Home July 2012 Girls’ Night

Girls’ Night

Jenn answered the door looking radiant in a strapless, floor-length dress, her hair perfectly coiffed, makeup freshly applied.  If I didn’t know her, and if I hadn’t glimpsed the three kids in the hall behind her – hair dripping, PJs half-on, I might not have known that she didn’t always look like this.
She gave me a hug and a very complimentary smile, nodding in approval at my own dress (colorful, backless, silk) and curly coiffure.  We got into the car, waved goodbye to her kids and husband and immediately began comparing notes:
My dress was 6 years old.  Hers was of an only slightly more recent vintage, and weren’t we just amazed that we can fit into them again?!  She diffused her hair, a process which is “for the birds,” in her words because it takes an hour, and who has an hour?  I beat her there, though; I had driven a half hour with a yowling baby in the car just to get my hair styled.  At 9 a.m.  And then I had to figure out a way to keep it frizz- and baby food-free for the rest of the day.
Jenn said she managed to sneak away for a pedicure – after making and cleaning up a pancake breakfast for her kids.  At roughly the same time, I was driving back to my side of town, baby still yowling, to get my eyebrows done.  I met up with a mutual friend at the salon (she would also be at tonight’s soiree), and luckily her 3-year-old entertained Ozzy and stopped his crying, allowing my eyebrows to unfurrow long enough to be waxed.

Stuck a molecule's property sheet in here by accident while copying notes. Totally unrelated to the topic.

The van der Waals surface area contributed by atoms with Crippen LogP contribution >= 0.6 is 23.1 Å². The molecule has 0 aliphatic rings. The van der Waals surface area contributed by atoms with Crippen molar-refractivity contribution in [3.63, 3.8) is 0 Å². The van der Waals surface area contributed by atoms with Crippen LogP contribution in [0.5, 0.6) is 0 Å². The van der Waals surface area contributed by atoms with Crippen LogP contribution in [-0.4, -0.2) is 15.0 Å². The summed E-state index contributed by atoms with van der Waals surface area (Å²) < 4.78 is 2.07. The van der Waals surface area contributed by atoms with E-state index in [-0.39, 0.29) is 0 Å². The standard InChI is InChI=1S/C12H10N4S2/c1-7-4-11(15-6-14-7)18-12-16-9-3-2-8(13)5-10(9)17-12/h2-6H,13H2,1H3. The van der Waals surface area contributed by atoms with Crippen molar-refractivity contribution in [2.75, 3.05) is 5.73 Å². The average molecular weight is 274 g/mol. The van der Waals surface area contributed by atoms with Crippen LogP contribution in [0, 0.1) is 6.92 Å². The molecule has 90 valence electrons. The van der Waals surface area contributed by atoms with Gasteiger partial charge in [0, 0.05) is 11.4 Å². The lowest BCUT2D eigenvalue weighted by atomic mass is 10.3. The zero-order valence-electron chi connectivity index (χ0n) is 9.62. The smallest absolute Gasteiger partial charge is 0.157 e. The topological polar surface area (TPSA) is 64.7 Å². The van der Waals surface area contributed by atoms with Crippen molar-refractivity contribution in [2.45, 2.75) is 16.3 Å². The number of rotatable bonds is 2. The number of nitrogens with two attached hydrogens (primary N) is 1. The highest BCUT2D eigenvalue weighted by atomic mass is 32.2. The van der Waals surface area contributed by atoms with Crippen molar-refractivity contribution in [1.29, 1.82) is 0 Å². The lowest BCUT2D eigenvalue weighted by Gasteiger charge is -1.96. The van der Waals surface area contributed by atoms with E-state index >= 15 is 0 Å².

By the time I got home, fed, washed and put the baby down to sleep, I had just enough time to shave my legs in the sink, kiss Zev and Hubby goodbye and head out to pick up Jenn.
Girls’ night!
Jenn finished putting on her strappy sandals and sank into the passenger seat with a mix of exhaustion and giddiness and laughed.  We would soon arrive at the home of a friend we knew from our kids’ school.  There, we would hang out with other moms from the school, women we see everyday.  Women who were usually wearing sweatpants.
It’s a well-acknowledged fact that women get dressed up for each other and not for men.  But given how little time we have, why exactly were we killing ourselves (and wearing out our babies) to get glammed up for women we talk to everyday in the carpool line?
The easiest and most intellectually honest answer would be, “I dunno.”  But another possibility is that each one of us craves a taste of what it was like when we were single and lithe and slipped our frequently smooth legs into little black dresses.
Before diapers and weaning and summer camps, there was just looking fabulous and drinking for free.  Declaring one evening to be “Girls’ Night! ” is a way to reintroduce into our taxing-but-gratifying lives the only bit we actually miss about being childless.
So we primped and fussed and fobbed child duties off on husbands all day in preparation for Girls’ Night!  And what did we do with all our fabulousness?  With our baby-free arms, our sloshing wine glasses, our amazingly frizz-free hair?
We talked about our kids.
Girls’ Night!

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